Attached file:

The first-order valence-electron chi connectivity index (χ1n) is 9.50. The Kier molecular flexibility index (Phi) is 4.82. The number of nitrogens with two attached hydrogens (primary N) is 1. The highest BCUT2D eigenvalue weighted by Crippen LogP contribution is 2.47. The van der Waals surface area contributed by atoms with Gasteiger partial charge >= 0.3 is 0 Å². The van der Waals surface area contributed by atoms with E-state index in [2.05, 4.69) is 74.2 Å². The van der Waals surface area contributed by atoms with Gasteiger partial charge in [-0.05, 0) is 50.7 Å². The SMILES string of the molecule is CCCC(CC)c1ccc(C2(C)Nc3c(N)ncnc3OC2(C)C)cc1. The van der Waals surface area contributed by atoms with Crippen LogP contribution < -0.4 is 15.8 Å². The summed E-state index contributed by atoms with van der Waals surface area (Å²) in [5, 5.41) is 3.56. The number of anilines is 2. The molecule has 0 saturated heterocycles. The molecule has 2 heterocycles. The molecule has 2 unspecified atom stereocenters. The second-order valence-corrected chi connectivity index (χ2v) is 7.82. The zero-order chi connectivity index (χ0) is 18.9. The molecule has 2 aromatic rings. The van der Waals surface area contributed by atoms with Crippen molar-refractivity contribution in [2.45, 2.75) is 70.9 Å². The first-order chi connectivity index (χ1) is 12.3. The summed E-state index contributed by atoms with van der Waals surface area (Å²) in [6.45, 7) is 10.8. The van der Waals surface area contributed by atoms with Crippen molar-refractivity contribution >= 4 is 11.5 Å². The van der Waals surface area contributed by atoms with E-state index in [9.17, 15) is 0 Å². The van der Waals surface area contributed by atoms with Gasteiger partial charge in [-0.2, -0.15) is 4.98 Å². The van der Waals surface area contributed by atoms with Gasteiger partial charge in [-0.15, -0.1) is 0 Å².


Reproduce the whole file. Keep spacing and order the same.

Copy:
The first-order valence-electron chi connectivity index (χ1n) is 9.50. The Kier molecular flexibility index (Phi) is 4.82. The number of nitrogens with two attached hydrogens (primary N) is 1. The highest BCUT2D eigenvalue weighted by Crippen LogP contribution is 2.47. The van der Waals surface area contributed by atoms with Gasteiger partial charge >= 0.3 is 0 Å². The van der Waals surface area contributed by atoms with E-state index in [2.05, 4.69) is 74.2 Å². The van der Waals surface area contributed by atoms with Gasteiger partial charge in [-0.05, 0) is 50.7 Å². The SMILES string of the molecule is CCCC(CC)c1ccc(C2(C)Nc3c(N)ncnc3OC2(C)C)cc1. The van der Waals surface area contributed by atoms with Crippen LogP contribution < -0.4 is 15.8 Å². The summed E-state index contributed by atoms with van der Waals surface area (Å²) in [5, 5.41) is 3.56. The number of anilines is 2. The molecule has 0 saturated heterocycles. The molecule has 2 heterocycles. The molecule has 2 unspecified atom stereocenters. The second-order valence-corrected chi connectivity index (χ2v) is 7.82. The zero-order chi connectivity index (χ0) is 18.9. The molecule has 2 aromatic rings. The van der Waals surface area contributed by atoms with Crippen molar-refractivity contribution in [2.45, 2.75) is 70.9 Å². The first-order chi connectivity index (χ1) is 12.3. The summed E-state index contributed by atoms with van der Waals surface area (Å²) in [6.45, 7) is 10.8. The van der Waals surface area contributed by atoms with Crippen molar-refractivity contribution >= 4 is 11.5 Å². The van der Waals surface area contributed by atoms with E-state index in [9.17, 15) is 0 Å². The van der Waals surface area contributed by atoms with Gasteiger partial charge in [-0.2, -0.15) is 4.98 Å². The van der Waals surface area contributed by atoms with Gasteiger partial charge in [-0.15, -0.1) is 0 Å².